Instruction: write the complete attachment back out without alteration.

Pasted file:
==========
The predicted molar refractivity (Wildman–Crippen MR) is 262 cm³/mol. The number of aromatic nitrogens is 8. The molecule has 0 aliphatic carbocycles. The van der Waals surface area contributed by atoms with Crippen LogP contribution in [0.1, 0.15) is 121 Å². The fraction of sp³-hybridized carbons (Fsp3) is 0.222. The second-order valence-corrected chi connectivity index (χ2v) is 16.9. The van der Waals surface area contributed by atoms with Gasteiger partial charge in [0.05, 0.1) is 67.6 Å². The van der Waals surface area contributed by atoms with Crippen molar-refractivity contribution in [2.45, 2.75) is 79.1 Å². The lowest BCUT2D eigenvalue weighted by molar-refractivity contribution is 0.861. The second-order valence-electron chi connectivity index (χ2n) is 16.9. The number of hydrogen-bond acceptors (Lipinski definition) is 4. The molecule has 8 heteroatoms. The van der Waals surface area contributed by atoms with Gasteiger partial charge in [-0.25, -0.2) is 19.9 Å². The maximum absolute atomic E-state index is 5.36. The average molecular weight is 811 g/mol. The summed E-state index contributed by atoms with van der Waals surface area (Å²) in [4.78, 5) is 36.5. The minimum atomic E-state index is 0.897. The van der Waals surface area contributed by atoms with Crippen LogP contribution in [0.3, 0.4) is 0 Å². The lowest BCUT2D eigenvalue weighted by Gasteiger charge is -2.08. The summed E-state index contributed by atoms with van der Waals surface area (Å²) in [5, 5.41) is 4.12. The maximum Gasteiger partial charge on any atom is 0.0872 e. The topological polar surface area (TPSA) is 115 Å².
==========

The predicted molar refractivity (Wildman–Crippen MR) is 262 cm³/mol. The number of aromatic nitrogens is 8. The molecule has 0 aliphatic carbocycles. The van der Waals surface area contributed by atoms with Crippen LogP contribution in [0.1, 0.15) is 121 Å². The fraction of sp³-hybridized carbons (Fsp3) is 0.222. The second-order valence-corrected chi connectivity index (χ2v) is 16.9. The van der Waals surface area contributed by atoms with Gasteiger partial charge in [0.05, 0.1) is 67.6 Å². The van der Waals surface area contributed by atoms with Crippen molar-refractivity contribution in [2.45, 2.75) is 79.1 Å². The lowest BCUT2D eigenvalue weighted by molar-refractivity contribution is 0.861. The second-order valence-electron chi connectivity index (χ2n) is 16.9. The number of hydrogen-bond acceptors (Lipinski definition) is 4. The molecule has 8 heteroatoms. The van der Waals surface area contributed by atoms with Gasteiger partial charge in [-0.25, -0.2) is 19.9 Å². The maximum absolute atomic E-state index is 5.36. The average molecular weight is 811 g/mol. The summed E-state index contributed by atoms with van der Waals surface area (Å²) in [4.78, 5) is 36.5. The minimum atomic E-state index is 0.897. The van der Waals surface area contributed by atoms with Crippen LogP contribution in [0.3, 0.4) is 0 Å². The lowest BCUT2D eigenvalue weighted by Gasteiger charge is -2.08. The summed E-state index contributed by atoms with van der Waals surface area (Å²) in [5, 5.41) is 4.12. The maximum Gasteiger partial charge on any atom is 0.0872 e. The topological polar surface area (TPSA) is 115 Å².